Although a lot of tech issues pulled back on Friday, the Nasdaq was still the clear winner of the week, as investors loaded up on e-commerce-related and home-entertainment stocks. Most notably, Amazon (AMZN) and Netflix (NFLX) hit new all-time highs on Thursday, despite the nationwide lockdowns, as the pandemic likely peaked out globally and in the U.S. alike. The Trump Administration unveiled the plan to reopen the economy in the coming months, despite the debate between some of the governors and the Federal government. This also boosted investor confidence toward the end of the week. Despite the positive week, the global economy is likely in a deep recession, and the post-COVID world could still cause some negative short-term surprises to investors.
The week’s key economic releases were almost all weaker-than-expected, both domestically and internationally. The weekly number of new jobless claims was over 5 million again, and the total number of claims topped 22 million in only four weeks. Retail sales declined by 8.7% in the U.S, due to the strict lockdowns, while collapsing by over 15% (on a yearly basis) in China. The Philly Fed Index hit its lowest level on record, below -50, the Empire State Manufacturing Index also collapsed, and the CB Leading Index fell by 6.7% as well. The housing market sent mixed signals, as even though the NAHB Housing Market Index and housing starts missed expectations, the number of building permits was higher-than-expected.
The technical picture improved thanks to the Nasdaq’s relative strength, but the short-term indicators are still mixed, at best, despite the strong rally from March lows. The S&P 500 and the Dow closed the week near their declining 50-day averages, while the Nasdaq managed to rally above its short-term moving average. The tech benchmark is now also above its 200-day moving average, but the Dow and the S&P 500 remain well below their long-term indicators. Small-caps had another bearish week, despite Friday’s bounce, as the Russell 2000 lagged behind the large-cap indices and finished well below both its moving averages. The Volatility Index (VIX) continued to drift lower throughout the week, dipping below its 50-day moving average in the process and finishing near 38 on Friday, its lowest level in over a month.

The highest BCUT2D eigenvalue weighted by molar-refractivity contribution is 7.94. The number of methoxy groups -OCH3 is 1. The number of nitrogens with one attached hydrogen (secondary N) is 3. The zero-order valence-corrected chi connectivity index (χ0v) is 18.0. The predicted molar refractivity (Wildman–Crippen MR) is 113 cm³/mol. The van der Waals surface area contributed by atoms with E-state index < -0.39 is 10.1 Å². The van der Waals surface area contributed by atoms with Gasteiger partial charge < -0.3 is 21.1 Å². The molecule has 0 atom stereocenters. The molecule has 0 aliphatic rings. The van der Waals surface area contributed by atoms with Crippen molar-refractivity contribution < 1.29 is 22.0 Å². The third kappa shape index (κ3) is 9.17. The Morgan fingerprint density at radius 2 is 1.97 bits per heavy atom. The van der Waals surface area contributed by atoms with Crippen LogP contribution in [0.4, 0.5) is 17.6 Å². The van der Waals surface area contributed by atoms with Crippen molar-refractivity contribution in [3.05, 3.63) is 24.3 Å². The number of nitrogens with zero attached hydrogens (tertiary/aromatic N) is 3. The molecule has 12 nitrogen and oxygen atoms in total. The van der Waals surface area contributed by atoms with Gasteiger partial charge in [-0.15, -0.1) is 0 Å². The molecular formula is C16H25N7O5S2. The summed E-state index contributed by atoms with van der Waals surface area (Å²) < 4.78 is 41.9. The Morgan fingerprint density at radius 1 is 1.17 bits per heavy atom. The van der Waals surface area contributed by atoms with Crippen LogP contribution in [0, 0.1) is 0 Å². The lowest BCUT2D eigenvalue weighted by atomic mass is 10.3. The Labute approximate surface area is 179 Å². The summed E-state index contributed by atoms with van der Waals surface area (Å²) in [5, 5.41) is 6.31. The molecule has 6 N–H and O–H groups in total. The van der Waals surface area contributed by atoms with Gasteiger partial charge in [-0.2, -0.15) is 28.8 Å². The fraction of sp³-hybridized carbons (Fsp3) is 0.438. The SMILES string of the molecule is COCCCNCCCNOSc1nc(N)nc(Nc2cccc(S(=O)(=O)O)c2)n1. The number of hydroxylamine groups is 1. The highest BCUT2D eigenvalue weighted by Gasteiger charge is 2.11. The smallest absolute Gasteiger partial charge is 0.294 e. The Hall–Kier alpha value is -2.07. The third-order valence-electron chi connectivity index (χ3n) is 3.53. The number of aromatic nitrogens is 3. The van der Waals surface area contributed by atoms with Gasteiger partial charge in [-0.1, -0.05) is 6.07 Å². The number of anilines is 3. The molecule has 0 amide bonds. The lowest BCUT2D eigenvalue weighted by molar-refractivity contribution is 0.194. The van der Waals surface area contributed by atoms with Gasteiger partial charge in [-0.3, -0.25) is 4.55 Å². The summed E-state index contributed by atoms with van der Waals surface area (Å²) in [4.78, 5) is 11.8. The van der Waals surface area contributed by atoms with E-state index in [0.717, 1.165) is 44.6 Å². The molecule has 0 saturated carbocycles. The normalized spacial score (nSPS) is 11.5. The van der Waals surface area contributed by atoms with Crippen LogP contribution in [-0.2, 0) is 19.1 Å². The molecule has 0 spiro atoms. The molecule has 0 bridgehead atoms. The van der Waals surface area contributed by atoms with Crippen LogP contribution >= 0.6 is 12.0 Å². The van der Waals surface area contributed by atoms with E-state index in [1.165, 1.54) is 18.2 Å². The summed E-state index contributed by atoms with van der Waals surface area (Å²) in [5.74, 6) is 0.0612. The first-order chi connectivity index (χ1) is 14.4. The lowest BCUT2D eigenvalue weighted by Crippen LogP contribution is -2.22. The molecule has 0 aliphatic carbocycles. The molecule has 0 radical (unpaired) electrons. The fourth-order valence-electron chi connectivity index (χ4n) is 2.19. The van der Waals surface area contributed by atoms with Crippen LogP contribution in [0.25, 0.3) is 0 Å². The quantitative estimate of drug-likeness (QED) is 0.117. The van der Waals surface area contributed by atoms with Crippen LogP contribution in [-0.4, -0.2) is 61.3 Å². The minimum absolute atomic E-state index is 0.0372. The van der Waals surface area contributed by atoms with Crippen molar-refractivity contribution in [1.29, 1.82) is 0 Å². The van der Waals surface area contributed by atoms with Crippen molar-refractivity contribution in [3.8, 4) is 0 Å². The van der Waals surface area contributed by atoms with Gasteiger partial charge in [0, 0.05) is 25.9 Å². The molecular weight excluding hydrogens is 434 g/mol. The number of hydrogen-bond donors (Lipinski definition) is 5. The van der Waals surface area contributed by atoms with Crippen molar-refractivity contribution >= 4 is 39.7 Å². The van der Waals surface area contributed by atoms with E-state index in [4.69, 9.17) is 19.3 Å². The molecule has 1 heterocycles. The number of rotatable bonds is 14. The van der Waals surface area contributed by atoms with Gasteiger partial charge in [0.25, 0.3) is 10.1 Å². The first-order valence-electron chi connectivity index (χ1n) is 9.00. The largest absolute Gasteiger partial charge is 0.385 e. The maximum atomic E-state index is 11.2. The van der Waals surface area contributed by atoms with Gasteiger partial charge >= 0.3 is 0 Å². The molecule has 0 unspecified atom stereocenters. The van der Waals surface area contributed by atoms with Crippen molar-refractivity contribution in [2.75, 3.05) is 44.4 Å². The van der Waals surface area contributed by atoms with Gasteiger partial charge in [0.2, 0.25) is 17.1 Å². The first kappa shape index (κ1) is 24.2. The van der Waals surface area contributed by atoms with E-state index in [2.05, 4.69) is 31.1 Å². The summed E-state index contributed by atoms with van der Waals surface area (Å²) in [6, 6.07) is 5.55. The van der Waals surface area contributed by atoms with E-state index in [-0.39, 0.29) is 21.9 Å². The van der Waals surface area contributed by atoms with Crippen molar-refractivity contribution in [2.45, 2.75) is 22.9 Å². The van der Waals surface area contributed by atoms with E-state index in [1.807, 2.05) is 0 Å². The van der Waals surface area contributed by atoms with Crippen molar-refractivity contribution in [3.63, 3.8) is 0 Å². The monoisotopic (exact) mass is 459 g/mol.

Market internals continued to show weakness due to the poor performance of small-caps, but Friday’s session gave a boost to the most reliable breadth measures. The Advance/Decline line continues to show a negative divergence compared to the major indices, even though advancing issues outnumbered decliners by a 4-to-1 ratio on the NYSE, and by a 6-to-1 ratio on the Nasdaq. The average number of new 52-week highs rose on both exchanges, ticking higher to 11 on the NYSE and 16 on the Nasdaq. The number of new lows declined in the meantime, falling to 12 on the NYSE and 28 on the Nasdaq. The percentage of stocks above their 200-day moving average jumped higher, but Friday’s closing level of 18% is still clearly weak.
Short interest declined significantly on Friday, as bears rushed to the exits due to the positive COVID-related news flow, but the total number of bearish bets remains high on Wall Street. Match Group (MTCH) had a very strong week, gaining almost 15%, and the stock’s sky-high short interest of 67% could mean that a short squeeze is already underway. While National Beverage (FIZZ) failed to gain ground this week, its technicals are still very strong, and its short interest is above 58%, so the stock could rally further in the coming weeks. Current GorillaPick, Hormel Foods (HRL), closed the week at a fresh all-time high, still showing relative strength, and the stock’s still very high days-to-cover (DTC) ratio of 13 could fuel the technical breakout.
Investors are in for a crucial week with regards to the pandemic, the global economy, and the fate of the rally in equities. Stocks remained stable this week, despite the economic weakness, but the rally will face another huge test, as we will get the global Manufacturing and Services PMI’s on Thursday. The weekly number of new jobless claims will also be out on Thursday, while the durable goods report is scheduled for Friday. Although the pandemic likely peaked globally, the improvements have been very slow in Europe. Bulls hope that next week we will see a larger drop in the number of new cases both in the Old Continent and the U.S., which could support the now slightly “overbought” major indices. Stay tuned!
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